Birds on the Move
While most human travel plans have been grounded for now, millions of animals around the globe are migrating as they always have. Whales, caribou and hundreds of other species roam great distances in search of better places for eating, mating and bearing their young.
But birds are the animal most associated with migration. Each year, hundreds of species migrate south for the winter when seasonal changes in the north affect the availability of the seeds, nuts, insects or small animals they eat.
By closely observing parts of these migrations, we can learn a lot about the birds and their journeys. Hawk Watch is an organized effort to collect migration data about diurnal raptors like hawks, eagles and falcons. Planned at sites all over the country, the program invites volunteers to watch and count the birds as they pass. Changes in the numbers from year to year can give insight into possible dangers they are facing. And because these birds are at the top of the food chain, when their numbers dwindle it can be a sign that their prey is in trouble too.
At the Wildlife Center of Virginia, a broad-winged hawk named Grayson is one of the many education animals used to raise awareness about raptors. She arrived in 2010, after being found on the ground with a broken wing. Her fracture was surgically repaired, but it left her with a limited range of motion that made it unsafe for her to return to the wild.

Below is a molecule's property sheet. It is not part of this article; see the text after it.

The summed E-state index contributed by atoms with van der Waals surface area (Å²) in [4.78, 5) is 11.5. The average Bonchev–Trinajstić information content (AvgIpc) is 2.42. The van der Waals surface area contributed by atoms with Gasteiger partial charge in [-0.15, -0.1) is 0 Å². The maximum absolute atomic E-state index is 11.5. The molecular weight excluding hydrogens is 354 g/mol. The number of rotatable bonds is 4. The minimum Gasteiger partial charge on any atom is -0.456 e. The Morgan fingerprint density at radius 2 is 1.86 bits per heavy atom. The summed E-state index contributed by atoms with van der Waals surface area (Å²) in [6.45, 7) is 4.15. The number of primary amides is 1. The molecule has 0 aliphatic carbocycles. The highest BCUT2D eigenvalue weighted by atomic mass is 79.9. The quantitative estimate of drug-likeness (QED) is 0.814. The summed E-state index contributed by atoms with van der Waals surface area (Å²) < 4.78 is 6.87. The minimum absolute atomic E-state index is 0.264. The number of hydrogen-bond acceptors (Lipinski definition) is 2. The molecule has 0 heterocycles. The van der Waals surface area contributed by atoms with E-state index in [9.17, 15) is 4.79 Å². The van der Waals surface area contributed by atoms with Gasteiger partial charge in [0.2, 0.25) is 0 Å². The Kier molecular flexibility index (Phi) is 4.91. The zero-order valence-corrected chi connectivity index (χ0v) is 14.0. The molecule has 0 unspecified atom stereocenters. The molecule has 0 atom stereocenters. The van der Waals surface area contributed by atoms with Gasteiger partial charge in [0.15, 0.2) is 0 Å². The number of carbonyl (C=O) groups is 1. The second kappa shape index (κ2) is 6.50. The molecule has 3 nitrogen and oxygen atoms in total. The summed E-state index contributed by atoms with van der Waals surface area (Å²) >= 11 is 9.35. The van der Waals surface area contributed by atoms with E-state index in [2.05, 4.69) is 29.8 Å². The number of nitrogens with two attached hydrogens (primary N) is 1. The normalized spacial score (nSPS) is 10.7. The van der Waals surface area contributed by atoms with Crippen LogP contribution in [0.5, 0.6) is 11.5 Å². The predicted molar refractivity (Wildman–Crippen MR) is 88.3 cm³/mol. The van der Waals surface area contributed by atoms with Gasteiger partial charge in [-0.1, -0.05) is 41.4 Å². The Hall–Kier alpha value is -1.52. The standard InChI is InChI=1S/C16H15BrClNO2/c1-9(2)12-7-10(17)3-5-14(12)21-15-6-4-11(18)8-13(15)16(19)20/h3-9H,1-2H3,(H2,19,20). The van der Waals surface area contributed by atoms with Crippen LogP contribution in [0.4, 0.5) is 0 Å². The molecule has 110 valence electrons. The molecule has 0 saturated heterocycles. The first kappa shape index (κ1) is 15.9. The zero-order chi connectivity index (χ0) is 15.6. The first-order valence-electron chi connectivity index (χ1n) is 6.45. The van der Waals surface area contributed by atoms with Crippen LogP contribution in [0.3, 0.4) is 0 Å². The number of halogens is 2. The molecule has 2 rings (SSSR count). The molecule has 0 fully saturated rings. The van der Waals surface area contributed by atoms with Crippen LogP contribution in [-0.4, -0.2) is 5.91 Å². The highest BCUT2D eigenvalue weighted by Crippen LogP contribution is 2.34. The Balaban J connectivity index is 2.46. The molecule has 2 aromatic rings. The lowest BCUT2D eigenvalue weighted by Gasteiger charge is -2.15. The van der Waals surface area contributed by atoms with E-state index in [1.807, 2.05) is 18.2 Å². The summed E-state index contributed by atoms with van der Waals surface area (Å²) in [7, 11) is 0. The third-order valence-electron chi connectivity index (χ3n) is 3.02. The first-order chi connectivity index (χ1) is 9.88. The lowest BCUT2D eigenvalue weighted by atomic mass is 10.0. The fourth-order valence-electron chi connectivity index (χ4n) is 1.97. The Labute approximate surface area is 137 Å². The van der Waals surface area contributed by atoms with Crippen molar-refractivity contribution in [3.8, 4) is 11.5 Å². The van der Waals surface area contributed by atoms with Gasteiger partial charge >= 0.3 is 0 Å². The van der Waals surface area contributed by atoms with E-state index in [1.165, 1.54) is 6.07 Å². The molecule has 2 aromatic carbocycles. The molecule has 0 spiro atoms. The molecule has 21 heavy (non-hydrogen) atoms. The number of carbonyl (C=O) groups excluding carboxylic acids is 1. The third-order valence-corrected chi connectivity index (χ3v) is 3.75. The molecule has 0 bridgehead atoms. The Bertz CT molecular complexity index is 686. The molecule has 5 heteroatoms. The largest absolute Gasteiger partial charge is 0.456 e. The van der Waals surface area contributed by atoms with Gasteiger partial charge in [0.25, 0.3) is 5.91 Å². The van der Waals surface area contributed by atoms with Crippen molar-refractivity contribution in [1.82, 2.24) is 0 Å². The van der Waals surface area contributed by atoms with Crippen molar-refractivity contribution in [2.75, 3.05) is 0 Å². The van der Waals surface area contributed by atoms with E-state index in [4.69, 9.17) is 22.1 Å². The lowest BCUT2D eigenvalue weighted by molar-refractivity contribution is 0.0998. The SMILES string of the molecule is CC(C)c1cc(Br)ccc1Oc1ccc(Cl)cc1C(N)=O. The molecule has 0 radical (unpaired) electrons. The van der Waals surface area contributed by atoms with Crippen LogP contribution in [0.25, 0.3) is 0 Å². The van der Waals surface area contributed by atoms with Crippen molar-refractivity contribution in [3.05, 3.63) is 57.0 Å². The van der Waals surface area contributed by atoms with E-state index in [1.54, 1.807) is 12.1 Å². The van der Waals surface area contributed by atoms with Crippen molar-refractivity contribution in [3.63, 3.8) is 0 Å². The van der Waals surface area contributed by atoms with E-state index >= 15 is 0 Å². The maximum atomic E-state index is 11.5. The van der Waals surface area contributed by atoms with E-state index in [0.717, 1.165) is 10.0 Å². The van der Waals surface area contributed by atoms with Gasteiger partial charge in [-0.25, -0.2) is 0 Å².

She also teaches about habitat loss, the greatest threat to migrating birds. They rely on forested areas for cover when they rest and eat along their journey, so when these natural landscapes disappear because of fire, construction or logging, the birds may not have the strength to safely complete the trip.
Other risks along the way include collisions—glass buildings, wind turbines, communication towers and power lines can abruptly end the journey for any bird. And with smaller birds, cats can do a surprising amount of damage too, killing billions of them every year.
What You Can Do!
- Use high quality bird feed, especially in the spring and fall when birds are migrating. This will help birds get the energy they need for the next leg of the journey.
- Keep feeders clean. A moldy feeder can make birds very sick and abruptly end their migration journey. Cleaning and disinfecting your feeders can greatly reduce that risk.
- Avoid feeding waterfowl. It invites migratory and non-migratory species to mingle, which exposes each of them to diseases they might not be able to fight off.
- Keep your cats indoors. Even if they’ve never brought the evidence to your doorstep, cats can be killing machines that wreak havoc on birds.
- Go to a Hawk Watch and help with the counting. Volunteers are welcome and will be trained by experienced counters.
- Like the sunrise and the tides, bird migration is one of nature’s wondrous, unfailing cycles. For a front-row seat, make some plans for fall birdwatching or add one of these springtime birding spots to your spring travel list. It’s a feast for the eyes and great learning experience!